Sleep seems like the ultimate passive activity, and the least productive part of our day (or night). But just the opposite is true. Sleep is a remarkably productive and critical part of our lives. Sleep helps both the brain and the body rejuvenate. Sleep has been shown to help keep the body’s immune system strong, and can also help regulate moods and reduce stress.

Because sleep is particularly important to brain health, establishing and maintaining good habits for restful, effective sleep – sometimes called good sleep hygiene – is a key component in managing the symptoms of depression or bipolar illness. How much sleep is enough sleep? How much is too much?

Everyone has trouble sleeping sometimes, and in general, most of us probably need more and better sleep than we’re getting. Yet good quality sleep can be the first thing to be compromised when we’re overscheduled, overstressed, or suffering from depression.

Different people need different amounts of sleep to function effectively during the day. There are three things to keep in mind when thinking about your own sleep quality:

Sleep is a process. The mind and body progress through several distinct stages during sleep. At each phase, different physiological processes take place, including changes in heart rate, brain activity, energy expenditure, muscle contraction and more. The process builds and cycles through the night. Although all of this activity takes place without your knowledge or control, your role is nonetheless key. You set the stage for effective sleep by making sleep a priority, giving yourself permission to sleep instead of sacrificing sleep for other activities, and setting aside a sufficient amount of time for sleep.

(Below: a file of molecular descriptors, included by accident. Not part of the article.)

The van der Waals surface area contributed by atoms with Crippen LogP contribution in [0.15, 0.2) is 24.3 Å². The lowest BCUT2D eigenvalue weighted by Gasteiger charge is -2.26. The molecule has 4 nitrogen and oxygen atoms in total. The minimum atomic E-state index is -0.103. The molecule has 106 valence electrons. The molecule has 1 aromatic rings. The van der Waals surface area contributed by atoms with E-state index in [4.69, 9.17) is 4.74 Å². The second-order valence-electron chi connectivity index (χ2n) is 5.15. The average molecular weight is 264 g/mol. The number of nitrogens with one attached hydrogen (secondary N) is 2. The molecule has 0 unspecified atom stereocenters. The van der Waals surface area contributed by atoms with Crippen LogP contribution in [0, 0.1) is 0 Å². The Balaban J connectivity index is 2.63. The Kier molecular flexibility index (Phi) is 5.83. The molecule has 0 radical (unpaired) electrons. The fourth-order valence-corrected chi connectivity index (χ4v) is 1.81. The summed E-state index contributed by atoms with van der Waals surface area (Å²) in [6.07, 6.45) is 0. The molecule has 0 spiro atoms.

Sleep is a balancing act. Too little sleep can impact physical and mental health, increasing the risk for a number of diseases and hampering your daily functioning. You might be surprised to learn that too much sleep can have a similar result. Oversleeping has been shown to increase the risk for cardiovascular disease, diabetes, stroke, obesity and cognitive impairment.

Sleep has an impact on depression. There is a clear link between sleep and depression as well. 60-80% of patients with depression report experiencing sleep disturbances of some kind. Persistent sleep problems can significantly increase the risk of a relapse of depression, and may also delay your response to treatment.

Want to improve the quantity and quality of your sleep? Click here for suggestions for sleeping better.